I don’t know how he’d managed to roll another cigarette whilst driving, but he had it in his mouth and preceded to light it, breathing out a fog which clouded the window and could have blinded the average driver to the road. “This People’s Vote March they had a couple weeks ago. Load of bollocks in my opinion. There’s already been a people’s vote. We voted Leave. I mean you’re a young guy. Maybe you voted Remain. I dunno.” He shrugged.

“I have me own problems with the EU. I mean, I’m not a fan of unelected bureaucrats in the Commission and all this about a European army shit me up proper. I dun’t care if a middle-class kid can’t go backpacking around Europe without a Visa and if industry makes a return after Brexit, I’d be happy about that.”

“Well, exactly!”

“But there were scummy politicians on both sides, in my opinion. The Leave camp told lies and so did the Remain camp. I dun’t think hardly any of ‘em care about normal people anyway. That’s just politics. We’re living in a post-truth society, mate. You can’t just believe anyone. Have to figure it out for yourself.”

“Yeah, unless it’s staring you straight in the face.” He talked over me and I talked over him.

“With Theresa May running the country, we’re gonna be fucked when we leave,” I said.

“Let’s be honest. We’re fucked either way though, I suppose. I just hope someone with honest intentions becomes Prime Minister at the next election, pal. I like Corbyn, meself. Maybe he could turn it around.”

The cabman sniffed. “Fair enough, mate. Not a fan of Corbyn. Refused to sing the national anthem din’he? Do you consider yourself a praad Englishman though?” He pointed back towards the St. George’s Cross in the rear window. “Have a look at that and tell me you don’t.”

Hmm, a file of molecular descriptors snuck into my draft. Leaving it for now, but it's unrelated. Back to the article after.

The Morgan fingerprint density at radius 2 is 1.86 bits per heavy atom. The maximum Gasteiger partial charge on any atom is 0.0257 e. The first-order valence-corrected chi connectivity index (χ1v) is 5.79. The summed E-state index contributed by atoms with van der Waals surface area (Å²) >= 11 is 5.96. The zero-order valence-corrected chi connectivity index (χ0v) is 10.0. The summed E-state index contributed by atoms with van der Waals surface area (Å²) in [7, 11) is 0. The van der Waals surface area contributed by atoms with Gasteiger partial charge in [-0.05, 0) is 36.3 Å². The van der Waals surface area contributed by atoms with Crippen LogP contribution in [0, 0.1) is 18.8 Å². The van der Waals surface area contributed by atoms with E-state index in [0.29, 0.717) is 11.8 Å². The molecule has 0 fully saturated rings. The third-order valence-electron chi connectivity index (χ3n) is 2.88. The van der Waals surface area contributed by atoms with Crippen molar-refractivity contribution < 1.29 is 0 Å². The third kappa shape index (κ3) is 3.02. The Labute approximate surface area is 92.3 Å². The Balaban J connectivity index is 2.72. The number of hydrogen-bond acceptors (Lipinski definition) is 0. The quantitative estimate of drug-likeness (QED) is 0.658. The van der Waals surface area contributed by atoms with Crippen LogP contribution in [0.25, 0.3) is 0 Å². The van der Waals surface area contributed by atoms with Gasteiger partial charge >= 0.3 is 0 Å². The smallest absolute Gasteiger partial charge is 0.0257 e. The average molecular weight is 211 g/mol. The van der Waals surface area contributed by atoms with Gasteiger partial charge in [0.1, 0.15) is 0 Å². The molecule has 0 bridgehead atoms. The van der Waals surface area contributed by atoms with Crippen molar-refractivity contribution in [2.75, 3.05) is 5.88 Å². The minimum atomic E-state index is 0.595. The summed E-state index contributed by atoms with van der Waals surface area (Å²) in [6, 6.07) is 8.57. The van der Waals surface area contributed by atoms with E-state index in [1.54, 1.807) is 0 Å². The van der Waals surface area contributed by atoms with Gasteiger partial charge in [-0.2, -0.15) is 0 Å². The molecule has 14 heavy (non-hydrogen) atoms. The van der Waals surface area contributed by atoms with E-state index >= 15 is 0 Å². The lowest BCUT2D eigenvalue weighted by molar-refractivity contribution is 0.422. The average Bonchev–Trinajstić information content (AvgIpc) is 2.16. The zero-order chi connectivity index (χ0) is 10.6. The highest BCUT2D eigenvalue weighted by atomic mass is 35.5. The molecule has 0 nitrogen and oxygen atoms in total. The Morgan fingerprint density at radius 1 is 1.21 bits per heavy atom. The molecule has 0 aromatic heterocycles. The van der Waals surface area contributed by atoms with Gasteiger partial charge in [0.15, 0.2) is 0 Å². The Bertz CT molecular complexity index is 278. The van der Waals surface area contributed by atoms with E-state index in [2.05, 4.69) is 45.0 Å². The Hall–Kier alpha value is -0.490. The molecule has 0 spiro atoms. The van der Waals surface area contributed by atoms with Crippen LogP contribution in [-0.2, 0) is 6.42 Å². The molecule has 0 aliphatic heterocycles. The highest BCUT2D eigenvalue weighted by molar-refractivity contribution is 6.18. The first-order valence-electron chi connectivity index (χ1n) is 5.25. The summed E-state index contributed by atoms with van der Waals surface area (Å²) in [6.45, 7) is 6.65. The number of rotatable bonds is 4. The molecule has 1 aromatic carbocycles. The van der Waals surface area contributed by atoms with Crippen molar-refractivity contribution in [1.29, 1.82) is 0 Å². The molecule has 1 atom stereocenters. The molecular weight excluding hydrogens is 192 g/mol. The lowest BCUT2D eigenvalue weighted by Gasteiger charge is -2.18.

I took a little glance at it. It looked lonely, melancholy even. A forgotten old man in a chip shop with invisible regrets. ‘Love’ tattooed on one set of knuckles; ‘Hate’ tattooed on the other. He only has one hand to most people. The flag was lit up by the passing street lamps of New Kent Road in orange streaks of silence as we slid past the Lebanese Grill and La Cabana up to the traffic lights. Outside, two men in catering uniforms were limping by on their way home from work, speaking in Polish.

One of them saw a penny on the floor and stopped to pick it up. “I love the people in this country,” I answered, “but I dun’t like the way the country’s run. Race or original nationality dun’t come into it. I love every working-class person in this country. If St. George could represent all of us, I’d love the flag just as much. I will say this though – the way middle-class Remain voters have attacked Leave voters has been the biggest display of ‘CHAV-bashing’ I’ve seen since Shannon Matthews and I dun’t condone that.”

The cabman stubbed out his fag and coughed into his response. “That’s good to know mate, that’s good to know. Sometimes it has to be about nationality though, dunnit? Don’t mean to sound funny or nothing but I’ve got a wife at home in a wheelchair and I can’t look after her ‘cos my job’s going down the shitter and it is immigrants taking my work away from me with their fackin’ Ubers! All these Polacks. Ukrainians, Pakistanis, Russians, Indians, Armenians, Hungarians, Grecians; they’re all fackin’ here and now I can’t earn a living wage in my own Sauff Landan!”